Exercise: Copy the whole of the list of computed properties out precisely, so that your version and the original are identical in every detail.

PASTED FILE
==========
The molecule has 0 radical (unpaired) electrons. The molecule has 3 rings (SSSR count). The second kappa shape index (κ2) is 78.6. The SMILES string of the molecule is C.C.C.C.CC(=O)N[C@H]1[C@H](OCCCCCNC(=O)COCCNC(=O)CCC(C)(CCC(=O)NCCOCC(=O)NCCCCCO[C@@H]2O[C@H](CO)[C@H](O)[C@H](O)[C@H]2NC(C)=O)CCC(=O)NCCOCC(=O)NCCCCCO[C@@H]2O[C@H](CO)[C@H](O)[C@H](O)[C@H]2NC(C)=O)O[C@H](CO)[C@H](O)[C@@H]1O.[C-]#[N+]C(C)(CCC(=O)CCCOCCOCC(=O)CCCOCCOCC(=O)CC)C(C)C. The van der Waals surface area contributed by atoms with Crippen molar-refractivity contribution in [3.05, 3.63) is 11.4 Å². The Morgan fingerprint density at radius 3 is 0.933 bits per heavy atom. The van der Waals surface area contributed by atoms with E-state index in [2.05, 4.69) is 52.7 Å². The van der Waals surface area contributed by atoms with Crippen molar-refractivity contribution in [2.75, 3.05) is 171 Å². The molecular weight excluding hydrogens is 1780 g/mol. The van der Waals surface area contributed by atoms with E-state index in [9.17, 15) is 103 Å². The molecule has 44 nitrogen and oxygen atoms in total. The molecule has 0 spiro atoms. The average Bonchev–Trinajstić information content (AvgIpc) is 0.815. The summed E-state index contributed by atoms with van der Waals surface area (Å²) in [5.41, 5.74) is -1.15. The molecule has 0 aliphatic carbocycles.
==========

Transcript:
The molecule has 0 radical (unpaired) electrons. The molecule has 3 rings (SSSR count). The second kappa shape index (κ2) is 78.6. The SMILES string of the molecule is C.C.C.C.CC(=O)N[C@H]1[C@H](OCCCCCNC(=O)COCCNC(=O)CCC(C)(CCC(=O)NCCOCC(=O)NCCCCCO[C@@H]2O[C@H](CO)[C@H](O)[C@H](O)[C@H]2NC(C)=O)CCC(=O)NCCOCC(=O)NCCCCCO[C@@H]2O[C@H](CO)[C@H](O)[C@H](O)[C@H]2NC(C)=O)O[C@H](CO)[C@H](O)[C@@H]1O.[C-]#[N+]C(C)(CCC(=O)CCCOCCOCC(=O)CCCOCCOCC(=O)CC)C(C)C. The van der Waals surface area contributed by atoms with Crippen molar-refractivity contribution in [3.05, 3.63) is 11.4 Å². The Morgan fingerprint density at radius 3 is 0.933 bits per heavy atom. The van der Waals surface area contributed by atoms with E-state index in [2.05, 4.69) is 52.7 Å². The van der Waals surface area contributed by atoms with Crippen molar-refractivity contribution in [2.75, 3.05) is 171 Å². The molecular weight excluding hydrogens is 1780 g/mol. The van der Waals surface area contributed by atoms with E-state index in [9.17, 15) is 103 Å². The molecule has 44 nitrogen and oxygen atoms in total. The molecule has 0 spiro atoms. The average Bonchev–Trinajstić information content (AvgIpc) is 0.815. The summed E-state index contributed by atoms with van der Waals surface area (Å²) in [5.41, 5.74) is -1.15. The molecule has 0 aliphatic carbocycles.